When Kaspa block rewards end, the fees become the rewards.
All good things come to an end… or do they?
The end of blockchain emissions is when the blockchain system stops generating new tokens or coins. This stop in coin production can happen for a few reasons, such as reaching a maximum supply limit specified in the blockchain’s code or when the blockchain transitions to a different consensus mechanism that doesn’t require block rewards.
When blockchain emissions end, miners may want to switch to other blockchains that are still generating coins, or with chains like Kaspa, miners can continue to mine for transaction fee rewards instead.
Since Kaspa’s consensus mechanism is designed with longevity in mind, there are no plans to migrate to another consensus method, nor will there be any less demand for miners. Kaspa will still need miners to secure the network after emissions, and their services will be rewarded with transaction fees.
There is neverending speculation when a proof or work chain reaches the end of emissions. With Kaspa, however, the plan is set in stone… or code.
When the Kaspa blockchain reaches the end of its emission, the maximum block reward specified in the code will be equivalent to the value calculated by log2(440/0.0425)+0.5=13.83 by the end of the 14th year of Kaspa emission, based on a BPS of 1.
“Well, what am I looking at? Where did those numbers come from, and what if the BPS increases to 32 when the Rust rewrite is completed?”
Since this formula calculates the maximum single-block reward in Kaspa, this determines the year of Kaspa emission based on the transaction fee, number of UTXOs (Unspent Transaction Outputs), number of transactions, and block production rate.
Here’s the breakdown:
- 0.0001 KAS per UTXO fee: This is the transaction fee for each UTXO in a transaction.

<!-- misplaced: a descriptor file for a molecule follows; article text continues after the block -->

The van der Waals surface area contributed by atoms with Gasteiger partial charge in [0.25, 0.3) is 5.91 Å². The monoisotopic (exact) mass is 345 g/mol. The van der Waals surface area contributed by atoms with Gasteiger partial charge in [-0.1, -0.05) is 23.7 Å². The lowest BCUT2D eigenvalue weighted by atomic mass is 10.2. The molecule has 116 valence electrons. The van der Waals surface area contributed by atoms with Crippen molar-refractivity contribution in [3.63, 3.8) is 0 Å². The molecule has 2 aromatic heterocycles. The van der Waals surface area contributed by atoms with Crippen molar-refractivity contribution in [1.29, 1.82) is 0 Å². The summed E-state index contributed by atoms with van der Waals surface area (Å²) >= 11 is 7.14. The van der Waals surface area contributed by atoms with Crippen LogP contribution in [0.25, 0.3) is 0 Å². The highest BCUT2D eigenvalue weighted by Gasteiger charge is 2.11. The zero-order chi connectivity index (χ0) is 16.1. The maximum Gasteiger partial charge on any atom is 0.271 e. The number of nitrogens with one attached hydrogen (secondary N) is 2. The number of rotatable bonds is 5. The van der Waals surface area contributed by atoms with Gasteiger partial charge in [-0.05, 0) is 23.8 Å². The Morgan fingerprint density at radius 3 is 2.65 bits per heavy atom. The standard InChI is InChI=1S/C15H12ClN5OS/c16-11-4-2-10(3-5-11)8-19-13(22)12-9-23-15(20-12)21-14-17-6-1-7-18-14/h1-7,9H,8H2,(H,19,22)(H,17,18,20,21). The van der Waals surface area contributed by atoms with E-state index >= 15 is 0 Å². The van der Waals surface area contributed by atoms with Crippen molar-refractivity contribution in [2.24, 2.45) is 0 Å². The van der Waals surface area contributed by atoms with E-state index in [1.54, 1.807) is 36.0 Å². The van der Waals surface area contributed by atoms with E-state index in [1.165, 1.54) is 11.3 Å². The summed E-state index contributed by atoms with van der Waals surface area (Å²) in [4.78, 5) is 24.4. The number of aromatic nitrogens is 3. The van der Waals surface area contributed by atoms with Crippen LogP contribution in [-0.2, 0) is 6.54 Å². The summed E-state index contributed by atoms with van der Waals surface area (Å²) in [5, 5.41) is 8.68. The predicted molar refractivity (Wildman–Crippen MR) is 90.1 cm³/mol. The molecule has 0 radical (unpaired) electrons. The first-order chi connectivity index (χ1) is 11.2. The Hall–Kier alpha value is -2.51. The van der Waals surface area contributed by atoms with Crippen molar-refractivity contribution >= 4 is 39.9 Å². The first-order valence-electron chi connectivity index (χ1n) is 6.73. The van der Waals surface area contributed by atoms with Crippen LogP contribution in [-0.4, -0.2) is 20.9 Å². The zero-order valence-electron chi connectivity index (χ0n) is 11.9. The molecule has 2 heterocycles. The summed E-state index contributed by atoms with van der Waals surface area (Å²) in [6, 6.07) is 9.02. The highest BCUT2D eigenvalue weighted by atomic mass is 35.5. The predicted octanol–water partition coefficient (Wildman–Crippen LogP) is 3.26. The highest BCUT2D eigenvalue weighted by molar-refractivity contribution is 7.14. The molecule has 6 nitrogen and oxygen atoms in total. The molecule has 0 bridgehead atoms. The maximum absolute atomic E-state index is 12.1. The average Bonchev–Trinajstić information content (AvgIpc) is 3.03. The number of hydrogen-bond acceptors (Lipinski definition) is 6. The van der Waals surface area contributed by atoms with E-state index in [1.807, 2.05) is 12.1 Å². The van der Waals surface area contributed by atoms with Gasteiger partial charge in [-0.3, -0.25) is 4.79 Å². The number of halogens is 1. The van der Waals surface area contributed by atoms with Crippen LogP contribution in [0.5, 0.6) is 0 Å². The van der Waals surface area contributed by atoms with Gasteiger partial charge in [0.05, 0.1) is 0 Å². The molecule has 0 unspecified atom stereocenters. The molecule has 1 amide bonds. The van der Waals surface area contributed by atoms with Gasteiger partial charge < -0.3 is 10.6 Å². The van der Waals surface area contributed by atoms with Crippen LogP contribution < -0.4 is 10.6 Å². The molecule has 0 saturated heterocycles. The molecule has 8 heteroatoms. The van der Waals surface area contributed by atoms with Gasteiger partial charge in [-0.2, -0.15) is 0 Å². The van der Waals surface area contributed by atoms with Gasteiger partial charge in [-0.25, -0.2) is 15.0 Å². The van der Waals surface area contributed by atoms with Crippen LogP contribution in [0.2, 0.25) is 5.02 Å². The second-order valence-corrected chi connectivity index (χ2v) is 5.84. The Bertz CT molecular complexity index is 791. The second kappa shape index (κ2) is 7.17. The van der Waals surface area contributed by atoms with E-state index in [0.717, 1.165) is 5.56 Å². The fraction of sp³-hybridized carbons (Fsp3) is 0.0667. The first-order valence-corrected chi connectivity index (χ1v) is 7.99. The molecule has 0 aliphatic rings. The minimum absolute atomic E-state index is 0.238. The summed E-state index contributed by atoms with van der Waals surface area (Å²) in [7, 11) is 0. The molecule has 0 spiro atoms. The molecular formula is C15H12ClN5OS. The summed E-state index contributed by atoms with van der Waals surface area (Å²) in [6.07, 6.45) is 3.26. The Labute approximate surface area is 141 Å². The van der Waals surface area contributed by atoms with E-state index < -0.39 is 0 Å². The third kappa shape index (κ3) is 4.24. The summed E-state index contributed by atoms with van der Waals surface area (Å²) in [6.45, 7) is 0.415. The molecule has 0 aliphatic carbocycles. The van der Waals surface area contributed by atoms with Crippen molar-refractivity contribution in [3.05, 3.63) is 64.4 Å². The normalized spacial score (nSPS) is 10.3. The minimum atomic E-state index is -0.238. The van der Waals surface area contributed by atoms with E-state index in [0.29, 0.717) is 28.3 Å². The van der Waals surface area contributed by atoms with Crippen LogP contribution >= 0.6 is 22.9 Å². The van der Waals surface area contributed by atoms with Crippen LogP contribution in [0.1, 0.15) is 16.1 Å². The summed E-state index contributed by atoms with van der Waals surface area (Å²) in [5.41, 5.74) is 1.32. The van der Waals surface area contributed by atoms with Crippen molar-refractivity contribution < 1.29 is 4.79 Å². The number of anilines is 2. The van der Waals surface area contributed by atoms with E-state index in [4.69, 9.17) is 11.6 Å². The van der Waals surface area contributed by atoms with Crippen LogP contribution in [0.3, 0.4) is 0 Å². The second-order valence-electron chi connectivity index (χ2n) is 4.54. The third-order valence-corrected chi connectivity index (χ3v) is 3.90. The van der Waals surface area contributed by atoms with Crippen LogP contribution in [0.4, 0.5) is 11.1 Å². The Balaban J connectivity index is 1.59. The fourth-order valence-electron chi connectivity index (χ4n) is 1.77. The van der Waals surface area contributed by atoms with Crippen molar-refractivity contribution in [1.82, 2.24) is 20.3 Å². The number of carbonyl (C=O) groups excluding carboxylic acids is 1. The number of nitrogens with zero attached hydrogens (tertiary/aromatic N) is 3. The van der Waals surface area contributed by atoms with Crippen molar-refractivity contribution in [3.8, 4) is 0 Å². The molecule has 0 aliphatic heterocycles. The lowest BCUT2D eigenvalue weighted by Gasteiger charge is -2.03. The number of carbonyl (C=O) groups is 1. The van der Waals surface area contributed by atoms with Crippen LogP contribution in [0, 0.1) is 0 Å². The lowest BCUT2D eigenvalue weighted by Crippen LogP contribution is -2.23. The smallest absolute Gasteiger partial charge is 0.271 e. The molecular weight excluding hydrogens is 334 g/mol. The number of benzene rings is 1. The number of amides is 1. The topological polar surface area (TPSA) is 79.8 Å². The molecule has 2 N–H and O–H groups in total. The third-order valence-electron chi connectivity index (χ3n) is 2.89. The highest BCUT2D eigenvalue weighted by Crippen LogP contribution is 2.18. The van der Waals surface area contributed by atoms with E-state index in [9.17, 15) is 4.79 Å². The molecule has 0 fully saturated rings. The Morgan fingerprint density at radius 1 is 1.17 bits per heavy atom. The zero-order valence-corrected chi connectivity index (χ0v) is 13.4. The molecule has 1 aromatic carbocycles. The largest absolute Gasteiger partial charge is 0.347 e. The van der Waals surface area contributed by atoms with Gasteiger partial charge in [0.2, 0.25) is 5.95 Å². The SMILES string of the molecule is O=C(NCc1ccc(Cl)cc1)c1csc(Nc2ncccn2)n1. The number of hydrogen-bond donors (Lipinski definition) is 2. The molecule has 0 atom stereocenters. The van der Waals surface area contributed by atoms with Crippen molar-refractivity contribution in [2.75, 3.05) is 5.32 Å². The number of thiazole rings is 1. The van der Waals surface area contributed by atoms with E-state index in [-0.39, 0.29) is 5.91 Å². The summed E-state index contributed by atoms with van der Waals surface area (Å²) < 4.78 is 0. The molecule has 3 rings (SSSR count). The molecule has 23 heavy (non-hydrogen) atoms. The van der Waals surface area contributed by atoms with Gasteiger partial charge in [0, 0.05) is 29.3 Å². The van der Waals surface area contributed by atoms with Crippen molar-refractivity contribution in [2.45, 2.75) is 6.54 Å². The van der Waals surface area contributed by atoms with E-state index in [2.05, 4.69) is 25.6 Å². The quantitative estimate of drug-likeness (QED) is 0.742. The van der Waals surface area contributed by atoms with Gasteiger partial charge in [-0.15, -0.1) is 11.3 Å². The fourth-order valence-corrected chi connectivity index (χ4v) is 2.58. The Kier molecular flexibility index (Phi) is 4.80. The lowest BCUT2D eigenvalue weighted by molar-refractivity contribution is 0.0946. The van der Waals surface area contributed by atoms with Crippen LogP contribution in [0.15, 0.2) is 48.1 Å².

- A maximum of 85 UTXOs can occur in a single transaction.
- A maximum of 5 such transactions can occur in a block.
- 425 * 0.0001 = 0.0425 KAS: This is the max total transaction fee for all the transactions in a block, given that there is a maximum of 5 transactions with 85 UTXOs each.
- log2(440/0.0425)+0.5: This is a logarithmic calculation, where the logarithm base is 2 since block reward is reduced 2 times each year. The argument of the logarithm, 440/0.0425, is the chromatic phase initial block rewards of 440 KAS divided by the max total transaction fee of 0.0425 KAS. The result is then added to 0.5, the first half a year before halving.
- The 14th year of Kaspa emission is when the block reward equals the coinbase block reward, given a constant block production rate of 1 block per second.
- For the case of 32 BPS, this becomes the equivalent of 14-log2(32/1) = 14–5 = 9th year of Kaspa emission: This part of the formula calculates the equivalent year of Kaspa emission when the block production rate is 32 blocks per second, instead of 1. This formula adjusted for 32 BPS shows the equivalent year will be the 9th instead of the 14th.
The bottom line: when Kaspa reaches the end of emissions, the miners will be rewarded with transaction fees based on the above formula since block rewards will cease to exist. For further examination visit the GitHub link below to check out the coding.
Tip: Bubblegum Lightning hasn’t played with formulas since college. Take my explanation with a grain of salt, and please feel free to correct me.
Comment below or find me on the Kaspa discord — Bubblegum Lightning